To back up and track that trajectory, I want to explore just two motifs of a very complicated PR strategy unfolding—the Girl on Fire and the Mockingjay. Both were created by Cinna, who very well may be the greatest publicity mastermind in the series. (This ran away with me, thus it is probably TLTR)

Girl on Fire

Initially the girl on fire imagery Cinna invents for Katniss’s costumes for the publicity before the Hunger Games serves to “warm up” Katniss’s cold attitude while also paying tribute to the fire in her—demonstrated when she volunteers to take Prim’s place–which Cinna appreciates. Cinna uses this imagery to make Katniss more appealing to the audience in the Capital. After the games, the motif is used to make her look softer. The dress gives the illusion that she’s wearing candlelight, rather than the burning embers of Katniss and Peeta’s opening ceremonies garb. As discent spreads through the districts after the games, the imagery takes on a deeper meaning. Katniss’s defiance is spreading like a wildfire. In the next Hunger Games, the imagery grows more dramatic still: “Katniss, the girl on fire, has left behind her flickering flames and bejeweled gowns and soft candlelight frocks. She is as deadly as fire itself” (Catching Fire). The Capital quickly picks up on the imagery, however, using it against Katniss. They kill Cinna (bastards!) and Katniss is launched into the new Hunger Games arena via water. They are trying to extinguish her. She thinks, “This is no place for a girl on fire” (Catching Fire). Shortly thereafter, the girl on fire imagery ceases, giving way to the publicity strategy of the Mockingjay.


Like Katniss, the mockingjay represents a failure on the Capital’s part to control the narrative. They engineered jabberjays to serve as spies, but the original rebels figured it out and used the birds to deliver false information to the Capital. The jabberjays were abandoned and mixed with mockingbirds. Katniss reflects, “A mockingbird is just a songbird. A mockingjay is a creature the Capitol never intended to exist. They hadn’t counted on the highly controlled jabberjay having the brains to adapt to the wild, to pass on its genetic code, to thrive in a new form. They hadn’t anticipated its will to live” (Catching Fire). The Capital hadn’t anticipated Katniss’s will to live either, and the loss of control over the narrative to Katniss through those berries enrages President Snow. I discussed Katniss’s mockingjay pin elsewhere, but it is interesting how the mockingjay becomes a role Katniss plays in the media war during the uprising. (Plus, a mockingjay flying across stock footage of District 13 is what tips people off that the Capital is hiding something.) The mockingjay becomes a symbol of the resistance and then Cinna turns Katniss into one, transforming her wedding dress into an image of rebellion:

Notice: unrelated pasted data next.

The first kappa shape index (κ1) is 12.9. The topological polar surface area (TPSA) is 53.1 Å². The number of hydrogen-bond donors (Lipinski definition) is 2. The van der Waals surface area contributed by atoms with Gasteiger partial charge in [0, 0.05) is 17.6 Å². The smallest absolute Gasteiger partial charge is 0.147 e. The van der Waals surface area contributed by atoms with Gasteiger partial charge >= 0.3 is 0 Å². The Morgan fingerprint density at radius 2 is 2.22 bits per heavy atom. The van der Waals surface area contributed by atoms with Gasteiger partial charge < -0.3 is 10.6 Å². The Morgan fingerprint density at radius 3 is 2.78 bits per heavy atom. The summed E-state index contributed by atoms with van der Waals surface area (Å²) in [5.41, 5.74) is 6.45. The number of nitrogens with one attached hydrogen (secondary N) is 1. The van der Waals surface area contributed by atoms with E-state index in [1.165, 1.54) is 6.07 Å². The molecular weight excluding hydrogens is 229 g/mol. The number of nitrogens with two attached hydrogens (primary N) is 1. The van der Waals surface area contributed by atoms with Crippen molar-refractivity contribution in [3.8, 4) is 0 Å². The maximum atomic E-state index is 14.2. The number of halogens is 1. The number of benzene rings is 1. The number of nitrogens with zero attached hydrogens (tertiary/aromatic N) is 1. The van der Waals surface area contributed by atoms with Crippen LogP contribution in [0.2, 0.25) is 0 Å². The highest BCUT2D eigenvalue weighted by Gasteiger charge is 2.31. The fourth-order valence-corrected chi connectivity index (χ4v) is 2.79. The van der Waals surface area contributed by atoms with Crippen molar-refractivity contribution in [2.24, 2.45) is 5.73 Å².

“I slowly come to a stop, wondering if I’m naked and why Cinna has arranged to burn away my wedding dress. But I’m not naked. I’m in a dress of the exact design of my wedding dress, only it’s the color of coal and made of tiny feathers. Wonderingly, I lift my long, flowing sleeves into the air, and that’s when I see myself on the television screen. Clothed in black except for the white patches on my sleeves. Or should I say my wings. Because Cinna has turned me into a mockingjay.” (Catching Fire)

In Mockingjay, after the trauma of the 75th Hunger Games, Katniss has to learn how to become the mockingjay, a process that gives her a crash course in propaganda. She’s a little slower on the uptake than the reader: “The bird, the pin, the song, the berries, the watch, the cracker, the dress that burst into flames. I am the mockingjay. The one that survived despite the Capitol’s plans. The symbol of the rebellion” (Catching Fire). But she also has the toughest job, overcoming PTSD to act like she has it together while Peeta is hijacked: “It isn’t enough, what I’ve done in the past, defying the Capitol in the Games, providing a rallying point. I must now become the actual leader, the face, the voice, the embodiment of the revolution. The person who the districts—most of which are now openly at war with the Capitol—can count on to blaze the path to victory. I won’t have to do it alone. They have a whole team of people to make me over, dress me, write my speeches, orchestrate my appearances—as if that doesn’t sound horribly familiar—and all I have to do is play my part” (Mockingjay). Agreeing to play the part keeps Katniss alive, even though she feels guilty about what that costs others. It also gives her bargaining power. She realizes the value of her star power. The spectacle of the mockingjay doesn’t work without her. As Katniss performs in the propos and demonstrates the fight she has inside as well as the tenderness she has for the other rebels, she is also consistently threatened by Snow and his forces.